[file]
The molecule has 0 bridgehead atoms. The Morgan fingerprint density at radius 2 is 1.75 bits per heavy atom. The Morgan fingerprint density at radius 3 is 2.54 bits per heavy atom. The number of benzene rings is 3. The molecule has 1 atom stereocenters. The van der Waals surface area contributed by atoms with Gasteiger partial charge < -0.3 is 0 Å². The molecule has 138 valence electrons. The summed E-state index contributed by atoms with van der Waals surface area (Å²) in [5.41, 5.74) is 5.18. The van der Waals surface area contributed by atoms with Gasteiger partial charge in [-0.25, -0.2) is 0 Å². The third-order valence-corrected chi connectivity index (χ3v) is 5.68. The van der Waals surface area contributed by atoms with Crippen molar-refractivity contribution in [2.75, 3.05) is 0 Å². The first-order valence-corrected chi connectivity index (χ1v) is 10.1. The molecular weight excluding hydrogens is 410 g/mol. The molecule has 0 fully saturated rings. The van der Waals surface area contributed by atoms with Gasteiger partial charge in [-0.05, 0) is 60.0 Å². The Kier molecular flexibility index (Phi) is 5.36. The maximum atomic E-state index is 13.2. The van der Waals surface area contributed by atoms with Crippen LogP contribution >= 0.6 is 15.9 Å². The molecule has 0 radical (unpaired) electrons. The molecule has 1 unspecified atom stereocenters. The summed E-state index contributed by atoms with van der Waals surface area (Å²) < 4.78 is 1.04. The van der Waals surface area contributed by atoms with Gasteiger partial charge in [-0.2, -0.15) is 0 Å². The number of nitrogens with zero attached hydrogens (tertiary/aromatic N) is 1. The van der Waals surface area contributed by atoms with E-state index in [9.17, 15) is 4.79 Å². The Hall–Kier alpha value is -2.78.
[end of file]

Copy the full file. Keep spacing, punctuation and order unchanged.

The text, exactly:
The molecule has 0 bridgehead atoms. The Morgan fingerprint density at radius 2 is 1.75 bits per heavy atom. The Morgan fingerprint density at radius 3 is 2.54 bits per heavy atom. The number of benzene rings is 3. The molecule has 1 atom stereocenters. The van der Waals surface area contributed by atoms with Gasteiger partial charge < -0.3 is 0 Å². The molecule has 138 valence electrons. The summed E-state index contributed by atoms with van der Waals surface area (Å²) in [5.41, 5.74) is 5.18. The van der Waals surface area contributed by atoms with Gasteiger partial charge in [-0.25, -0.2) is 0 Å². The third-order valence-corrected chi connectivity index (χ3v) is 5.68. The van der Waals surface area contributed by atoms with Crippen molar-refractivity contribution in [2.75, 3.05) is 0 Å². The first-order valence-corrected chi connectivity index (χ1v) is 10.1. The molecular weight excluding hydrogens is 410 g/mol. The molecule has 0 fully saturated rings. The van der Waals surface area contributed by atoms with Gasteiger partial charge in [-0.05, 0) is 60.0 Å². The Kier molecular flexibility index (Phi) is 5.36. The maximum atomic E-state index is 13.2. The van der Waals surface area contributed by atoms with Crippen LogP contribution >= 0.6 is 15.9 Å². The molecule has 0 radical (unpaired) electrons. The molecule has 1 unspecified atom stereocenters. The summed E-state index contributed by atoms with van der Waals surface area (Å²) < 4.78 is 1.04. The van der Waals surface area contributed by atoms with Gasteiger partial charge in [-0.2, -0.15) is 0 Å². The number of nitrogens with zero attached hydrogens (tertiary/aromatic N) is 1. The van der Waals surface area contributed by atoms with E-state index in [9.17, 15) is 4.79 Å². The Hall–Kier alpha value is -2.78.